And then as a result, they experience a greater sense of equality, which helps them feel more comfortable and ultimately become more open and honest. And when they can be honest with us, they can begin to be honest with themselves, and then the space opens up for an insight to occur.
5. We slow the conversation down.
Slowing down the coaching conversation allows our clients to catch the insights that arise—it’s really simple.
Most coaches, however, think that the faster they go, the further they get—that on a call, the more they can help or suggest or go over, the better of an experience it will be for the client…
But the reality is that the faster you go, the further you distract your client from seeing the truth.
6. We nurture the insight.
Once a client has an insight, we avoid going anywhere else in the conversation. We stay focused on it, and then we dig deeper.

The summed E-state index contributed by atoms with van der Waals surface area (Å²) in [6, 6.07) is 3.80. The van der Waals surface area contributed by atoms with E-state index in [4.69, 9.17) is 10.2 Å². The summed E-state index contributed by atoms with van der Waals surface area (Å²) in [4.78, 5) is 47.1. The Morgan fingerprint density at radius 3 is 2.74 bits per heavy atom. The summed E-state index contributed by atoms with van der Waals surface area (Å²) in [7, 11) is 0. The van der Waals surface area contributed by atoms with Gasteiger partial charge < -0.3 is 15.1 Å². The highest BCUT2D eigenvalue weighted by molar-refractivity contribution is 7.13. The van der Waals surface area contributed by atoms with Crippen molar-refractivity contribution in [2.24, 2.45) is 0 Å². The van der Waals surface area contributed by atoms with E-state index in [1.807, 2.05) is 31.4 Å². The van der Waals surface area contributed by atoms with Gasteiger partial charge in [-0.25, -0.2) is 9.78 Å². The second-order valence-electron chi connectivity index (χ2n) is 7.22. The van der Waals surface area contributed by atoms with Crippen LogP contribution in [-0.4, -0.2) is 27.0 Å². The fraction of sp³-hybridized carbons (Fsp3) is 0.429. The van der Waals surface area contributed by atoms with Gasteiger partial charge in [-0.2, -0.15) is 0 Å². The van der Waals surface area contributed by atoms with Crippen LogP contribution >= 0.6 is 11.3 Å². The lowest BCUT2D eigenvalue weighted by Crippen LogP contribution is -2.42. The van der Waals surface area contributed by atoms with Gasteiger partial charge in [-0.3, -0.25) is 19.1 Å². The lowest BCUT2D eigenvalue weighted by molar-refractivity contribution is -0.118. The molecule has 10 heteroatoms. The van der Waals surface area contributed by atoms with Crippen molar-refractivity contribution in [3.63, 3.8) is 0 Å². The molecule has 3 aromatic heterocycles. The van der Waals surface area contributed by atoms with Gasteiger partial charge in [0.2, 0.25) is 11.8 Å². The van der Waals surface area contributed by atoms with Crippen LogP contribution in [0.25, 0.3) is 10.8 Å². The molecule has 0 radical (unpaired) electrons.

We might ask, “What does that insight mean to you right now?”
“How does this insight change everything?”
“With this new understanding, how do you see your world now?”
“Where do we go from here? What actions can you take now?”
Insight Coaching is always about the questions.
Asking powerful questions helps our clients move beyond the passive acceptance of what the coach thinks or says to a place of actively applying THEIR OWN CREATIVITY, and that’s what transforms their lives.
An Introduction To The Three Principles
Over the remaining 8 weeks, we’re going to begin understand The Three Principles as well as explore a series of videos by Michael Neill, speaker, author, and one of the world’s top coaches.
This will be extremely helpful in becoming more powerful Insight Coaches.
Michael is a dear friend and former client of Steve Chandler, and we saw his TEDx talk in week 4, “Why Aren’t We Awesomer?”
The Three Principles were first described by philosopher and author, Sydney (Syd) Banks.
Sydney Banks had a transformational experience, which allowed him to see more clearly the meaning of life, and as a result, he created “The Three Principles” as a means to explain what he had come to understand.
Basically, The Three Principles are an explanation of our experience as human beings, and they relate to three areas…
The Three Principles are an absolute common denominator of life—everyone experiences life through these three principles—they are universal to humans.
The principle of Thought
This principle is probably the easiest to understand.
We all, as humans, have thought.